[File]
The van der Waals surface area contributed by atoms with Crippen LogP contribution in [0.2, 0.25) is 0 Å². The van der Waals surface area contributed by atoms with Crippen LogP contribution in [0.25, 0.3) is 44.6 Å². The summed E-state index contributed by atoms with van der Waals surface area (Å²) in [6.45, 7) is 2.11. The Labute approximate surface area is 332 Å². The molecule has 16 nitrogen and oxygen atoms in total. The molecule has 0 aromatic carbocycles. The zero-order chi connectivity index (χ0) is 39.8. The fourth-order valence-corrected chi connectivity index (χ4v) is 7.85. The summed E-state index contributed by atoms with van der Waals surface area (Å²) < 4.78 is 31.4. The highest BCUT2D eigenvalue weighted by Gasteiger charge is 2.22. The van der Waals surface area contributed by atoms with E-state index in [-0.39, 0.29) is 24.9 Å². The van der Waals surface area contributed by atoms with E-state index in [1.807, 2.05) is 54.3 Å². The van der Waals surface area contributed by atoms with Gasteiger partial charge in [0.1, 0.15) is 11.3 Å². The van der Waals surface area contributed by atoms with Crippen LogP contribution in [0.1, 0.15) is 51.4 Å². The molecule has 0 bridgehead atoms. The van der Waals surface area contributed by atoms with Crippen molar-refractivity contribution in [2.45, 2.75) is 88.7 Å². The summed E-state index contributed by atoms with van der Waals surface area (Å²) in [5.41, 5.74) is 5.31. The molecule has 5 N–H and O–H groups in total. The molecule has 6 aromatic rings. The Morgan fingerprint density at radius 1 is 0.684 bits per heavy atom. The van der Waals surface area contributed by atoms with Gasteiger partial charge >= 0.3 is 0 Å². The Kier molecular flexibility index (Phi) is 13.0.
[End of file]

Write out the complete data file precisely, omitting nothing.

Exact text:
The van der Waals surface area contributed by atoms with Crippen LogP contribution in [0.2, 0.25) is 0 Å². The van der Waals surface area contributed by atoms with Crippen LogP contribution in [0.25, 0.3) is 44.6 Å². The summed E-state index contributed by atoms with van der Waals surface area (Å²) in [6.45, 7) is 2.11. The Labute approximate surface area is 332 Å². The molecule has 16 nitrogen and oxygen atoms in total. The molecule has 0 aromatic carbocycles. The zero-order chi connectivity index (χ0) is 39.8. The fourth-order valence-corrected chi connectivity index (χ4v) is 7.85. The summed E-state index contributed by atoms with van der Waals surface area (Å²) < 4.78 is 31.4. The highest BCUT2D eigenvalue weighted by Gasteiger charge is 2.22. The van der Waals surface area contributed by atoms with E-state index in [-0.39, 0.29) is 24.9 Å². The van der Waals surface area contributed by atoms with E-state index in [1.807, 2.05) is 54.3 Å². The van der Waals surface area contributed by atoms with Gasteiger partial charge in [0.1, 0.15) is 11.3 Å². The van der Waals surface area contributed by atoms with Crippen LogP contribution in [0.1, 0.15) is 51.4 Å². The molecule has 0 bridgehead atoms. The van der Waals surface area contributed by atoms with Crippen molar-refractivity contribution in [2.45, 2.75) is 88.7 Å². The summed E-state index contributed by atoms with van der Waals surface area (Å²) in [5.41, 5.74) is 5.31. The molecule has 5 N–H and O–H groups in total. The molecule has 6 aromatic rings. The Morgan fingerprint density at radius 1 is 0.684 bits per heavy atom. The van der Waals surface area contributed by atoms with Gasteiger partial charge >= 0.3 is 0 Å². The Kier molecular flexibility index (Phi) is 13.0.